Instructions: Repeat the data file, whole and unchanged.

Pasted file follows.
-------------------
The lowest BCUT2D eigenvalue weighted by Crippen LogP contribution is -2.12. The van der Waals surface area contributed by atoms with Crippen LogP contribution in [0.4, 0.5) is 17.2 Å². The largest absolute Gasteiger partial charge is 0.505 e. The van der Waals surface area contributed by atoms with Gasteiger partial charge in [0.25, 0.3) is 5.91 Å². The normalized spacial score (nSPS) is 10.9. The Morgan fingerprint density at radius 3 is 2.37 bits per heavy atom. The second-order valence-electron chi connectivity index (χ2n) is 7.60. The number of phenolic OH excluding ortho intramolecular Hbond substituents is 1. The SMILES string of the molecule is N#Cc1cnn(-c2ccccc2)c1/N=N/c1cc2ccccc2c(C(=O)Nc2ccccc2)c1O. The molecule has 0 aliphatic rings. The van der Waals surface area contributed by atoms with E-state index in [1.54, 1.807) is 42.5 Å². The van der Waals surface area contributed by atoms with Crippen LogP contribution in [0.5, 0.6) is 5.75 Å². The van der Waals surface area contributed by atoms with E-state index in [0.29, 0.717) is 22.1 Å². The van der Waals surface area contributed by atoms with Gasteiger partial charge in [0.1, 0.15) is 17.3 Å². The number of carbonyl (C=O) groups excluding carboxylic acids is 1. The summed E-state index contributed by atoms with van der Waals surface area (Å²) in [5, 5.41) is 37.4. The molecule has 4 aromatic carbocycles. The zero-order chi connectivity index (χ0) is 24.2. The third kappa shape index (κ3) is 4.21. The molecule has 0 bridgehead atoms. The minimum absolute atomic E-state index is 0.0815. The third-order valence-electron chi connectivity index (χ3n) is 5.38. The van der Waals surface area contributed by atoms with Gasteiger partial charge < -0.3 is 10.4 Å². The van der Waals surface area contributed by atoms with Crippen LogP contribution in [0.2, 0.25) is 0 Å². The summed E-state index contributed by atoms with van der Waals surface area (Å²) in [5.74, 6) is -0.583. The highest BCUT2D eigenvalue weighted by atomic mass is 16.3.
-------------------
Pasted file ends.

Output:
The lowest BCUT2D eigenvalue weighted by Crippen LogP contribution is -2.12. The van der Waals surface area contributed by atoms with Crippen LogP contribution in [0.4, 0.5) is 17.2 Å². The largest absolute Gasteiger partial charge is 0.505 e. The van der Waals surface area contributed by atoms with Gasteiger partial charge in [0.25, 0.3) is 5.91 Å². The normalized spacial score (nSPS) is 10.9. The Morgan fingerprint density at radius 3 is 2.37 bits per heavy atom. The second-order valence-electron chi connectivity index (χ2n) is 7.60. The number of phenolic OH excluding ortho intramolecular Hbond substituents is 1. The SMILES string of the molecule is N#Cc1cnn(-c2ccccc2)c1/N=N/c1cc2ccccc2c(C(=O)Nc2ccccc2)c1O. The molecule has 0 aliphatic rings. The van der Waals surface area contributed by atoms with E-state index in [1.54, 1.807) is 42.5 Å². The van der Waals surface area contributed by atoms with Crippen LogP contribution in [0.5, 0.6) is 5.75 Å². The van der Waals surface area contributed by atoms with E-state index in [0.29, 0.717) is 22.1 Å². The van der Waals surface area contributed by atoms with Gasteiger partial charge in [0.1, 0.15) is 17.3 Å². The number of carbonyl (C=O) groups excluding carboxylic acids is 1. The summed E-state index contributed by atoms with van der Waals surface area (Å²) in [5, 5.41) is 37.4. The molecule has 4 aromatic carbocycles. The zero-order chi connectivity index (χ0) is 24.2. The third kappa shape index (κ3) is 4.21. The molecule has 0 bridgehead atoms. The minimum absolute atomic E-state index is 0.0815. The third-order valence-electron chi connectivity index (χ3n) is 5.38. The van der Waals surface area contributed by atoms with Gasteiger partial charge < -0.3 is 10.4 Å². The van der Waals surface area contributed by atoms with Crippen LogP contribution in [0.2, 0.25) is 0 Å². The summed E-state index contributed by atoms with van der Waals surface area (Å²) in [5.74, 6) is -0.583. The highest BCUT2D eigenvalue weighted by atomic mass is 16.3.